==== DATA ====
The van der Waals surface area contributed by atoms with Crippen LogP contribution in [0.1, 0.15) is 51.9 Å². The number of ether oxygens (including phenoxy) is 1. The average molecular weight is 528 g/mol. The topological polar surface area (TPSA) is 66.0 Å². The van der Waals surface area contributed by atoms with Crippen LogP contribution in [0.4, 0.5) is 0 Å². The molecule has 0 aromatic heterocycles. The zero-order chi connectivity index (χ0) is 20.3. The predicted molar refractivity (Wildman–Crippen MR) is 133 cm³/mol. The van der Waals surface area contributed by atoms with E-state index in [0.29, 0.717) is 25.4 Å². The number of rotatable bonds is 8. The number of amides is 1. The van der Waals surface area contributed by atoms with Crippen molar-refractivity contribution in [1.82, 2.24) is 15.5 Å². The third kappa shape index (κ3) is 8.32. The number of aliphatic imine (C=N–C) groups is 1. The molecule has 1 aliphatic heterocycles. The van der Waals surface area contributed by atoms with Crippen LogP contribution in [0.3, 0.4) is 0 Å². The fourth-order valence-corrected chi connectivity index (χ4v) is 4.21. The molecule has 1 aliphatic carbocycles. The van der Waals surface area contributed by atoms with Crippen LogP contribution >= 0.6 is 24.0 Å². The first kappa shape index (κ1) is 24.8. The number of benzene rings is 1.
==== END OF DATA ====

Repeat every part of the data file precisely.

The van der Waals surface area contributed by atoms with Crippen LogP contribution in [0.1, 0.15) is 51.9 Å². The number of ether oxygens (including phenoxy) is 1. The average molecular weight is 528 g/mol. The topological polar surface area (TPSA) is 66.0 Å². The van der Waals surface area contributed by atoms with Crippen LogP contribution in [0.4, 0.5) is 0 Å². The molecule has 0 aromatic heterocycles. The zero-order chi connectivity index (χ0) is 20.3. The predicted molar refractivity (Wildman–Crippen MR) is 133 cm³/mol. The van der Waals surface area contributed by atoms with E-state index in [0.29, 0.717) is 25.4 Å². The number of rotatable bonds is 8. The number of amides is 1. The van der Waals surface area contributed by atoms with Crippen molar-refractivity contribution in [1.82, 2.24) is 15.5 Å². The third kappa shape index (κ3) is 8.32. The number of aliphatic imine (C=N–C) groups is 1. The molecule has 1 aliphatic heterocycles. The van der Waals surface area contributed by atoms with Crippen LogP contribution in [0.3, 0.4) is 0 Å². The fourth-order valence-corrected chi connectivity index (χ4v) is 4.21. The molecule has 1 aliphatic carbocycles. The van der Waals surface area contributed by atoms with Crippen LogP contribution >= 0.6 is 24.0 Å². The first kappa shape index (κ1) is 24.8. The number of benzene rings is 1.